What's New in Finances
Consolidating college loans may save you money
The government is offering reduced interest rates to borrowers who consolidate their federal education loans by September 30, 2001. This incentive is designed to reduce the default rate on student loans.
Under the Direct Consolidation Loan program, your college loans are paid off and a new consolidation loan is created. You may choose from four different repayment plans, and you may switch plans at any time.
The new fixed-rate loan is based on the weighted average of the loans you are consolidating. However, the rate cannot exceed 8.25 percent. If you consolidate your college loans by the September 30 deadline, you’ll receive an interest reduction of .8 percent. If you pay electronically, the rate drops another .25 percent. Certain loans are eligible for an additional up-front interest rebate of 1.5 percent of the loan balance.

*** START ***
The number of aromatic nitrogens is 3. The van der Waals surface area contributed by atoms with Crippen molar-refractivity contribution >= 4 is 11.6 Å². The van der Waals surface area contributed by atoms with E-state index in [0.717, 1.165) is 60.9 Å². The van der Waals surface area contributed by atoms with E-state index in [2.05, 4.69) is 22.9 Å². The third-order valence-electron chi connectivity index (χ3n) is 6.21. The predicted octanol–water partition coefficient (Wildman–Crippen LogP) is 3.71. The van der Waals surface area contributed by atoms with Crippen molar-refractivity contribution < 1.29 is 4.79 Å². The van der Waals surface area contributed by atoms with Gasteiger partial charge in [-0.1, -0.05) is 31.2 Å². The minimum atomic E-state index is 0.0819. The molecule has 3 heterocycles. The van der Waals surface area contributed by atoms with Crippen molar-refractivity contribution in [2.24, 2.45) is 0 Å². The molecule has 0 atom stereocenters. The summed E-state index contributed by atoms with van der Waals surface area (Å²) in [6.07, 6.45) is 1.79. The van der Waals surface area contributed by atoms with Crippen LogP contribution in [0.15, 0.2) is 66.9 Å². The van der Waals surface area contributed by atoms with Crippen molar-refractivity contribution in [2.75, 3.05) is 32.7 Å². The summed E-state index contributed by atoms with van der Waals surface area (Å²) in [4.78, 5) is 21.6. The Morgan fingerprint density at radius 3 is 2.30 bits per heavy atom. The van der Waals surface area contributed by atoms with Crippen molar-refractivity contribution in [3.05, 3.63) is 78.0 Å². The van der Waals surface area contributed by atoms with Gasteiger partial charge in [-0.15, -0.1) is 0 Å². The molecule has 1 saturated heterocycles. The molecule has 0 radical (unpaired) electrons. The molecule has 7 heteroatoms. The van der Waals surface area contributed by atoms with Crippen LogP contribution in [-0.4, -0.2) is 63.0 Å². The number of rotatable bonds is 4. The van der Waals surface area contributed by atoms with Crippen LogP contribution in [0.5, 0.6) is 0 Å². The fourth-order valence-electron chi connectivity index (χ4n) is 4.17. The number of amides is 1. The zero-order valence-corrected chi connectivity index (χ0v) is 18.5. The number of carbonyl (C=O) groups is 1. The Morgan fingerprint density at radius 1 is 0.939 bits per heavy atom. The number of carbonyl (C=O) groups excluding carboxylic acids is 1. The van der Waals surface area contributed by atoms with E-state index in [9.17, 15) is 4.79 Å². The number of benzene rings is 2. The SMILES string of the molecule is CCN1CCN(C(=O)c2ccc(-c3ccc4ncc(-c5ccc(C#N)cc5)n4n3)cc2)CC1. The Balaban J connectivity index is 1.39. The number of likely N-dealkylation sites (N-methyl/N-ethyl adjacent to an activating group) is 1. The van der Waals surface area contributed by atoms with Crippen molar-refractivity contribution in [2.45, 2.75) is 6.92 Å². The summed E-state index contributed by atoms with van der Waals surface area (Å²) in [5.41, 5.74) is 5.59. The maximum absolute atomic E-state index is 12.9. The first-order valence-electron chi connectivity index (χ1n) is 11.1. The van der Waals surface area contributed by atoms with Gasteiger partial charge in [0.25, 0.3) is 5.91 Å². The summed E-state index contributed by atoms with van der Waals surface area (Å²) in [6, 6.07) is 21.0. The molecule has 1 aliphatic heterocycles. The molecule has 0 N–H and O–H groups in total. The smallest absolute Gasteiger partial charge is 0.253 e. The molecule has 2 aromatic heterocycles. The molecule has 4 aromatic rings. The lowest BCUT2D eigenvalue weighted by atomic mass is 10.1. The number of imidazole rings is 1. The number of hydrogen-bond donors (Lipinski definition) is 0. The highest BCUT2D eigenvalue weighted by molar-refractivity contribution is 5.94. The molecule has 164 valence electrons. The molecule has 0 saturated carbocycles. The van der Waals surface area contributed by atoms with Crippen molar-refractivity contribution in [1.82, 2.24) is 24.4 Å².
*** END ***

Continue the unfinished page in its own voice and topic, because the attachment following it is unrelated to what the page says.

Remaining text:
Consolidating different types of federal education loans into a single loan may make your debt more manageable for several reasons.
- The interest rate may be lower.
- You may be able to extend the repayment period.
- The monthly payment amount may be lower.
- You’ll have a single payment and a single lender (the Department of Education).
To find out more information about these loans and whether they might fit into your financial plan, give us a call or visit www.loanconsolidation.ed.gov.